A Medical Device Daily
CardioFocus (Marlborough, Massachusetts) reported that it has received a CE mark allowing the company to commence European marketing of the Endoscopic Ablation System (EAS) to treat patients with atrial fibrillation (AF). The EAS is the latest generation, percutaneous catheter system that has been used clinically to treat patients with AF. This novel device incorporates both a micro-endoscope and light energy fibers to give physicians the capacity to actually see within the heart, and for the first time, visually direct the application of energy through a catheter.
"The EAS represents a new era for catheter ablation of this complex arrhythmia. The CardioFocus device provides the electrophysiologist with a direct view of the cardiac anatomy that simply has not been available using other catheters. I believe that seeing the true orientation of the anatomy in full color and in real time, combined with the ability to safely and reliably deliver energy to the right target, increases the likelihood of delivering effective therapy," said Vivek Reddy, MD, Director of Electrophysiology Laboratories at The Mount Sinai Medical Center (New York).
"CE marking for our product highlights the great progress our company has made; our entire group has been dedicated to achieving this milestone. This facilitates more ambitious international research and European commercialization of our device. Cardiac electrophysiology is a focused area of medicine where a small company can make a big impact with the right product," said Stephen Sagon, CardioFocus president/CEO.
Researchers developing artificial nerve cell
Scientists at the Swedish medical university Karolinska Institutet (Solna, Sweden) and Link ping University are well on the way to creating the first artificial nerve cell that can communicate specifically with nerve cells in the body using neurotransmitters. The technology has been published in an article in Nature Materials.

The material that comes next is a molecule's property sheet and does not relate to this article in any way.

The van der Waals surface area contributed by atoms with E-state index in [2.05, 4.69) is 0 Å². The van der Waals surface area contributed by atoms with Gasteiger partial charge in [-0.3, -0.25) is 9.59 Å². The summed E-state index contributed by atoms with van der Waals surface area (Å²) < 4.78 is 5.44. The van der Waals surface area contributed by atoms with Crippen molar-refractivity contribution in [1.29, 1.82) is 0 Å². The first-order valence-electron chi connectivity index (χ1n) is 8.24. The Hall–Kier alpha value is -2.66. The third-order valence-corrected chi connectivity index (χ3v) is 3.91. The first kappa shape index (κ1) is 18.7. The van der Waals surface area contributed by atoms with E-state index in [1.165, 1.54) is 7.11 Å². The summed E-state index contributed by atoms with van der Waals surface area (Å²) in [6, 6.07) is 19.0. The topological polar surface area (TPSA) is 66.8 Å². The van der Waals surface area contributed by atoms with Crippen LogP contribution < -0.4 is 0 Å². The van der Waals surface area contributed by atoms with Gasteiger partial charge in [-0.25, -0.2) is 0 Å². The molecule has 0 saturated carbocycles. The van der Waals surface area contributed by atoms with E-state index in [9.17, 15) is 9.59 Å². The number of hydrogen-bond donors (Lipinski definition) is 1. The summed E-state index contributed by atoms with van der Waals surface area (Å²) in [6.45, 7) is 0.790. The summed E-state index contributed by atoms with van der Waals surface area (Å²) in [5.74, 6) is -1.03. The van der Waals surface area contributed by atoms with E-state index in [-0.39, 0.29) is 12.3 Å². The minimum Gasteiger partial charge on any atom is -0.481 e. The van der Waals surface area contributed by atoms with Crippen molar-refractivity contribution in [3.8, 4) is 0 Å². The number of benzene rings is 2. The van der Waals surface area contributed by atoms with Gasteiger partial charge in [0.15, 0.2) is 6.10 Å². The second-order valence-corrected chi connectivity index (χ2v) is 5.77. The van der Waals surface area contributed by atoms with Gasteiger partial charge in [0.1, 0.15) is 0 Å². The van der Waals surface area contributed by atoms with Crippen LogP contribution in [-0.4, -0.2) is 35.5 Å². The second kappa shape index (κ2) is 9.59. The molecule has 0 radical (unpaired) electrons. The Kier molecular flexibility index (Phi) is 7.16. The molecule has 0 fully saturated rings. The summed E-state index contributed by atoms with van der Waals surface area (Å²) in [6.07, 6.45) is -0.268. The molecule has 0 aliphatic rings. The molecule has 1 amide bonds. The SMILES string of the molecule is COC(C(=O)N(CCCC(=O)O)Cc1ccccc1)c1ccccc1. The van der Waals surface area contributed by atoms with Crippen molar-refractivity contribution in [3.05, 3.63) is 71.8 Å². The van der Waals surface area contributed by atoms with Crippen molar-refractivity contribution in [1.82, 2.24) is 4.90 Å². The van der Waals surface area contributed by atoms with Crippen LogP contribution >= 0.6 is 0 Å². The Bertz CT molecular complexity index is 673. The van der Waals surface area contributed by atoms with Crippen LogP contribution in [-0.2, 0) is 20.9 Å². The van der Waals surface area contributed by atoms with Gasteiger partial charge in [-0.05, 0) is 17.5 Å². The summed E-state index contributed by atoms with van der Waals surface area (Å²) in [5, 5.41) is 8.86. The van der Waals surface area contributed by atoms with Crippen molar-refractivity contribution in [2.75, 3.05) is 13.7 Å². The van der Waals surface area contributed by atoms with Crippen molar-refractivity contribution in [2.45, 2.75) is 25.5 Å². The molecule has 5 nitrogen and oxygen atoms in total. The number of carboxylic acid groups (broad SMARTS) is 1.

The methods that are currently used to stimulate nerve signals in the nervous system are based on electrical stimulation. Examples of this are cochlear implants, which are surgically inserted into the cochlea in the inner ear, and electrodes that are used directly in the brain. One problem with this method is that all cell types in the vicinity of the electrode are activated, which gives undesired effects.
Scientists have now used an electrically conducting plastic to create a new type of "delivery electrode" that instead releases the neurotransmitters that brain cells use to communicate naturally. The advantage of this is that only neighboring cells that have receptors for the specific neurotransmitter, and that are thus sensitive to this substance, will be activated.
The scientists demonstrate in the Nature Materials article that the delivery electrode can be used to control the hearing function in the brains of guinea pigs.
"The ability to deliver exact doses of neurotransmitters opens completely new possibilities for correcting the signaling systems that are faulty in a number of neurological disease conditions", said Professor Agneta Richter-Dahlfors who has led the work, together with Professor Barbara Canlon.